We continued in our bus back to downtown Rotorua, taking in the lovely views around Lake Rotorua and then on to the base of Mt Ngongotaha, from where we caught the Rotorua Gondola for a sky ride to 487 metres above sea level to our glass-walled restaurant for lunch and a performance of songs and music by local Maoris. All very good and the views quite breath-taking. The ride up and back on the gondola was fun too.

Afterwards, we visited a trout farm within a little park, something like Healesville sanctuary. The trout were quite astonishing, at least to a non-fishing person such as myself. Mountain trout about 2 feet long are actually about 15 years old – they live up to about 30, if they can keep away from fishing lines and lures! Young’uns about 8 inches long are about 2 years old – not like your tadpoles at all! The farm included various enclosures with native birds, including a parrot whose plumage really appealed to me, and last but not least, a special infra-red-light enclosure, which housed 2 baby kiwis (no pics allowed naturally). The park also included some Californian sequoias – redwoods – planted in the late 1800s and some New Zealand silver ferns which Maoris used as night-guides in the bush because the underside of the leaf is luminous in moonlight.

Then as the song goes, we all went home – tired but happy!


We sailed overnight to Auckland and the ship’s log says that “at 0332 we set a South-Westerly course into the Hauraki Gulf  … our first line ashore was at 0740 and by 0804 we were all fast forward and ashore”. Don’t you just love this nautical turn of phrase? Of course, speaking for me, personally, myself, I was neither fast forward nor ashore!! More neutral and horizontal, in fact. Mainly because I was trying to digest an important message from our captain – the seriousness of which necessitated direct loudhailer into our cabins. But, before explaining what the message was, I need to tell you that our captain comes from Lubrano in Italy, and had an at once captivating yet confounding way with words in English. After some deciphering, the announcement boiled down to this – there had been a severe earthquake in Chile overnight; the Pacific Basin was on alert for a tsunami and at that time – about 8.15 – we were unsure as to whether we would be allowed to stay or have to go back out to sea. At 0900, “the Dawn Princess was ordered to leave her berth by the Auckland Harbour Control … and with all lines gone at 0942 we moved astern into the main channel”. Captain Lubrano updated us again, reassuring those of us on board that the tsunami wave was only expected to be 1 – 1.5 meters in height, not a very big wave at all, and he would keep us informed. Most of us took the opportunity for sightseeing and photos from the deck, which was bathed in sunlight and a perfect gentle breeze.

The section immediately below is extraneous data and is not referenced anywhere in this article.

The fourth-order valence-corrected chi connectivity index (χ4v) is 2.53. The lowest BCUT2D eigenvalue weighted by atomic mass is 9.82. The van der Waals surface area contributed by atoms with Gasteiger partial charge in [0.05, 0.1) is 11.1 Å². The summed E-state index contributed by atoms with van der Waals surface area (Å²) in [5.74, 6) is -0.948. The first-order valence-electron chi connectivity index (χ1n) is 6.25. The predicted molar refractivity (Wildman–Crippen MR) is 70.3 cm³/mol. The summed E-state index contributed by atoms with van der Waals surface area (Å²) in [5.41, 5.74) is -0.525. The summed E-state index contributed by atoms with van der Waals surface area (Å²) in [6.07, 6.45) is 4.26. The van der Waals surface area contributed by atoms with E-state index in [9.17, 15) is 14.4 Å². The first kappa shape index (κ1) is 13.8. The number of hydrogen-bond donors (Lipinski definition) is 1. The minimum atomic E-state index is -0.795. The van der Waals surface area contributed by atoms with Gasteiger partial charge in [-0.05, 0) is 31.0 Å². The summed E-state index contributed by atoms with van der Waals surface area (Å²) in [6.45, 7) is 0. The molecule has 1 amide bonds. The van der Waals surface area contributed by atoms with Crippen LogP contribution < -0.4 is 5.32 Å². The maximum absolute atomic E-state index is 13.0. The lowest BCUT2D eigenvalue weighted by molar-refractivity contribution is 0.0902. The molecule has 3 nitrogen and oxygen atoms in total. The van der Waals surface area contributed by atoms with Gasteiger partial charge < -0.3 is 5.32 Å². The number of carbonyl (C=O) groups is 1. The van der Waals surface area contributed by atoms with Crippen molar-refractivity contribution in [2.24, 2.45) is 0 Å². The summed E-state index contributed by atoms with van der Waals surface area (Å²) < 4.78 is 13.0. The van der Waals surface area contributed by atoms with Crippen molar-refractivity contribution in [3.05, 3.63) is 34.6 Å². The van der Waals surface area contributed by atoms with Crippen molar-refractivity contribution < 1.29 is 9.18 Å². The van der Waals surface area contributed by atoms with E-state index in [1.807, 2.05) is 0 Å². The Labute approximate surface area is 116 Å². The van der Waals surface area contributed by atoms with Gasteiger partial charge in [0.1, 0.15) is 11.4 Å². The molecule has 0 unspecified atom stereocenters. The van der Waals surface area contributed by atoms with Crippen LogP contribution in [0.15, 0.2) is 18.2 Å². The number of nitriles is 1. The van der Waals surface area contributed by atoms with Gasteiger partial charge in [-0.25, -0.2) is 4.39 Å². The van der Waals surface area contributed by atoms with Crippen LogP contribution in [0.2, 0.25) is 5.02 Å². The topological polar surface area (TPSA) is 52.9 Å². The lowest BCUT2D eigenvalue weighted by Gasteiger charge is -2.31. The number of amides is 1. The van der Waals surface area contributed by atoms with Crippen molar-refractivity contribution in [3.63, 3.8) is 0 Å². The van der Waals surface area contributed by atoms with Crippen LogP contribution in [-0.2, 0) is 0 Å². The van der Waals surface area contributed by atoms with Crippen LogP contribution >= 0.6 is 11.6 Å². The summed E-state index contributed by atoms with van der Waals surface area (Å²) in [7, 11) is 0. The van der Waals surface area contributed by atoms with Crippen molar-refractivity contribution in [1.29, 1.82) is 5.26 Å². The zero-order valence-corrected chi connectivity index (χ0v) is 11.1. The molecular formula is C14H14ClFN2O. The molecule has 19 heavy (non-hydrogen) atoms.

Just after 1.30, or 1323 nautically speaking, we were tied up at the wharf and met up with those early risers who had gone ashore or on tour. They were really pleased to see us apparently …

While we were waiting in the main channel, we were joined by a line to our tug boat – must be some kind of maritime procedure; the log says we “we held our position using the ships thrusters and propulsion”. Anyway, the tug was obviously operated by a guy with a sense of humour. After the line was reeled in and we were about to be on our way back, he did a series of tug boat burn-outs!! Most spectacular and greeted by the assembled multitudes on the decks with rousing applause and cheers!!

… So, I didn’t see any more of Auckland than that.  But we were all most grateful that the Tsunami warning was dropped and very sad for the Chileans, who were not so fortunate.

Homeward journey

The 3 days home provided ample opportunity to get back into the swing of things in the gym and general poncing about, reading, relaxing and dressing up for our second formal night.

Then it was hellllloooo Melbourne!!!!

No comments:

Post a Comment